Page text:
By Prosper Dembedza
Former principal director of State Residences in the Office of the President and Cabinet, Douglas Tapfuma’s bid for freedom hit a brick wall yesterday after Harare Provincial magistrate Mr Hosea Mujaya dismissed his application for bail on the basis that there had been no changes to circumstances relating to the case.
Tapfuma allegedly abused his office by facilitating the importation of several vehicles duty-free.
In his application for bail on the basis of changed circumstances Tapfuma through his lawyer Mr Jonathan Samukange submitted that the case did not constitute a serious offence and should attract a level 13 fine.
Mr Samukange told the court that the fact that a trial date for his client was now in place also constitutes changed circumstances in the matter.
Mr Samukange proposed that his client be granted $500 bail.
He also proposed that Tapfuma be ordered to reside at his given address, surrender his passport with the clerk of court not to interfere with witnesses and to report once every Friday at Waterfalls Police Station.
“Two commuter omnibuses, which are part of exhibits have been released to Kwekwe Council where they are being used as ambulances and that is also another change in circumstances,” he said.
The State led by Mr Clemence Chimbare opposed the application saying Tapfuma was a flight risk given that he now knows that a trial date for the matter has been set and that they are witnesses to testify.
Mr Chimbare told the court that Tapfuma was also likely to interfere with State witnesses now that he had been served with State papers containing witness statements.
He called the investigating officer Mr Timothy Guta to strengthen its position in opposing bail.
Mr Guta told the court that he was opposed to granting of bail to Tapfuma since investigations were still ongoing.
Mr Mujaya dismissed Tapfuma’s application saying they are no changed circumstances in the matter. Allegations against Tapfuma arose when he purchased two personal minibuses from South Africa under the guise of the Government on April 10, 2018.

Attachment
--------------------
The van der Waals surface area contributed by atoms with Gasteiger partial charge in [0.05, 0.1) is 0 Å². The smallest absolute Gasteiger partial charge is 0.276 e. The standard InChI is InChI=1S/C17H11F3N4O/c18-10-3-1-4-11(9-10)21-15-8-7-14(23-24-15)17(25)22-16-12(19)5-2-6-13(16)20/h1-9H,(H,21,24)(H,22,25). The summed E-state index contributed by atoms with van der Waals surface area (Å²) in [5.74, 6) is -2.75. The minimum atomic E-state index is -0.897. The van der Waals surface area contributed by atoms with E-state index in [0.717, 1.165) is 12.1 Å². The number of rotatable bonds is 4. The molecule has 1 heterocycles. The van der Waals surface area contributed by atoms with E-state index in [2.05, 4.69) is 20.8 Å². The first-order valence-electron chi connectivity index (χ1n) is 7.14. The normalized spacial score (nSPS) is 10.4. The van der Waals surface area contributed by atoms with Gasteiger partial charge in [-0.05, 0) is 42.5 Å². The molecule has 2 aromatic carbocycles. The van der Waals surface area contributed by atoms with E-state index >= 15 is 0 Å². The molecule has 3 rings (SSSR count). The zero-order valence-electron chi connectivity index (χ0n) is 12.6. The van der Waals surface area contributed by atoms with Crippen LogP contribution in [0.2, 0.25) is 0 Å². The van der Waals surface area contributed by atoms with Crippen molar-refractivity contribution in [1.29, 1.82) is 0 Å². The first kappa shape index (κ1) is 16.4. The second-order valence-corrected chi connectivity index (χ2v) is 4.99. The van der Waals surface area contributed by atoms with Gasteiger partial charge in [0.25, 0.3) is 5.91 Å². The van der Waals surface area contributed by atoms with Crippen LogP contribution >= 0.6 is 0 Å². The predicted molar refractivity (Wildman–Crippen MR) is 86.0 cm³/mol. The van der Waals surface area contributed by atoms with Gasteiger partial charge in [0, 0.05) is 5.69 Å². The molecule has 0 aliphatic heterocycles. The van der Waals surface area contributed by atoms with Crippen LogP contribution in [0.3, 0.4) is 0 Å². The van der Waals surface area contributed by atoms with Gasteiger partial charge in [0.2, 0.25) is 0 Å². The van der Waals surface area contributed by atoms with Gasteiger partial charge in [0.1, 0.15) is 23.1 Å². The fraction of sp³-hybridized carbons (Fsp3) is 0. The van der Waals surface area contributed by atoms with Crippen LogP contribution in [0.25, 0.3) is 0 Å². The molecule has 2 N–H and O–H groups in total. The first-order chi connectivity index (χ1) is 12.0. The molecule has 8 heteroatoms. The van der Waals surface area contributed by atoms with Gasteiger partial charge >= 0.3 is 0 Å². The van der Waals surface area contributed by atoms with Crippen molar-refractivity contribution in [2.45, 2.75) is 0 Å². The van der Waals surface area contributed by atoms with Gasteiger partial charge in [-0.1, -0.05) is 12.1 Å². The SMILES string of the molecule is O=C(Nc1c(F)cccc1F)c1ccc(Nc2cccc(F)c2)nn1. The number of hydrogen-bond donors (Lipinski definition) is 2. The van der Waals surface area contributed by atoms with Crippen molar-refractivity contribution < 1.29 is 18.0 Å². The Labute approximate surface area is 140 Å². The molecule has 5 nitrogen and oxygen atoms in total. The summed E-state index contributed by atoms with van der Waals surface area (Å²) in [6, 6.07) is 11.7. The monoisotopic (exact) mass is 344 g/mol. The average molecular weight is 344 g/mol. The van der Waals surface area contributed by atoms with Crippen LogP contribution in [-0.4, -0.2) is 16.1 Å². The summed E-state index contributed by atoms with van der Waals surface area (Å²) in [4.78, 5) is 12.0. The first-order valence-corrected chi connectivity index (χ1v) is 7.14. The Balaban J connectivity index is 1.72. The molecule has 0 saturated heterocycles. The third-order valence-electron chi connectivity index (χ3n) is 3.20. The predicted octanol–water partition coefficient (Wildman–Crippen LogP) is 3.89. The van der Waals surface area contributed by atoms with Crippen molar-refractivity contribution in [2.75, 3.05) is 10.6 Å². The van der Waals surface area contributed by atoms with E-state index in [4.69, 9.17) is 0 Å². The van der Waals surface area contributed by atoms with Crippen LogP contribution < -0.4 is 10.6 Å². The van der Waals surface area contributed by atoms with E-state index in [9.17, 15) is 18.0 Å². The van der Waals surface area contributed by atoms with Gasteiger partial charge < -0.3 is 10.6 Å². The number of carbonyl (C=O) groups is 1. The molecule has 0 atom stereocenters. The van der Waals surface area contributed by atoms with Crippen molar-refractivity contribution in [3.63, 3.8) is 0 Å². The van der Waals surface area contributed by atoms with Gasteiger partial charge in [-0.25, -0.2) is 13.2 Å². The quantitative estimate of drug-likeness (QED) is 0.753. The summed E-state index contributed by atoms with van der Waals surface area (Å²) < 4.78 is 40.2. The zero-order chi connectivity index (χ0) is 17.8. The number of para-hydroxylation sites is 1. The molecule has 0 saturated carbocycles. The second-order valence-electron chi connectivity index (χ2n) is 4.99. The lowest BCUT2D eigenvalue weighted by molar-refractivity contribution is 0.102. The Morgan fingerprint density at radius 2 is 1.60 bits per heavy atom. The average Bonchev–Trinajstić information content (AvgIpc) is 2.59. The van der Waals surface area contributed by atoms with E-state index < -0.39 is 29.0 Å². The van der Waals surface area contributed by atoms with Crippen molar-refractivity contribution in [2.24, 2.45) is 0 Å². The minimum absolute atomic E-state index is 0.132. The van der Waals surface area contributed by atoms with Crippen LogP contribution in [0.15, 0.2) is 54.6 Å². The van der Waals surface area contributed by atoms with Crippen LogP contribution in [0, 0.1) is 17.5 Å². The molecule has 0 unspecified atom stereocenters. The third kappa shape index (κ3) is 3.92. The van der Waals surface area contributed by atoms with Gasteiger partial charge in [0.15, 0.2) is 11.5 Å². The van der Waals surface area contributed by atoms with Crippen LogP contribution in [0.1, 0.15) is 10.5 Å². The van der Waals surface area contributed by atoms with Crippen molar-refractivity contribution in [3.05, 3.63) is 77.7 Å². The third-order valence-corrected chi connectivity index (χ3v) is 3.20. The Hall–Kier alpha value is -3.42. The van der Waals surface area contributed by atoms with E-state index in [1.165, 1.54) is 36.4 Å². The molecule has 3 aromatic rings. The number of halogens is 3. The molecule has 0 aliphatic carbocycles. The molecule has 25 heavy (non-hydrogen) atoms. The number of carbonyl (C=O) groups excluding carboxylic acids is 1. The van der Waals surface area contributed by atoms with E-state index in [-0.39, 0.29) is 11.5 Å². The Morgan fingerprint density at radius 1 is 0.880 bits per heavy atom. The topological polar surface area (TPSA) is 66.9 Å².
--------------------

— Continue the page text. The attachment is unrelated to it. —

On April 17, 2018 he allegedly assigned Bonani Ganyane, an officer working in the transport section of the Department of State Residences to proceed to Beitbridge and facilitate clearance of the two vehicles on behalf of the department using report order forms as if they were Government vehicles.
It is the State case that clearance of goods by report order form is a clearance procedure that is normally used by Government departments to apply for deferred clearance of goods from the Zimbabwe Revenue Authority.
Ganyane allegedly proceeded to Beitbridge and provisionally cleared the vehicles using report order forms.
After clearing the alleged vehicles, Ganyane advised Tapfuma, who instructed him to hand the vehicles over to Vongaishe Mupereri, who at that time was National Assembly Member for Mbizo constituency.
The court heard that on April 20, 2018, Tapfuma made an application to the Chief Secretary in the Office of the President and Cabinet requesting for duty-free certificates in the name of the President’s Department which were issued.
Tapfuma allegedly applied for duty exemption for the vehicles at Zimra which was granted. He then registered the vehicles at Central Vehicles Registry under the name of the President’s Department and started using the vehicles in his personal capacity.
The alleged vehicles were liable to pay duty amounting to US$3 180.
The court heard that on the second and third counts, Tapfuma allegedly purchased an additional of five personal vehicles between June and August last year from South Africa. The Herald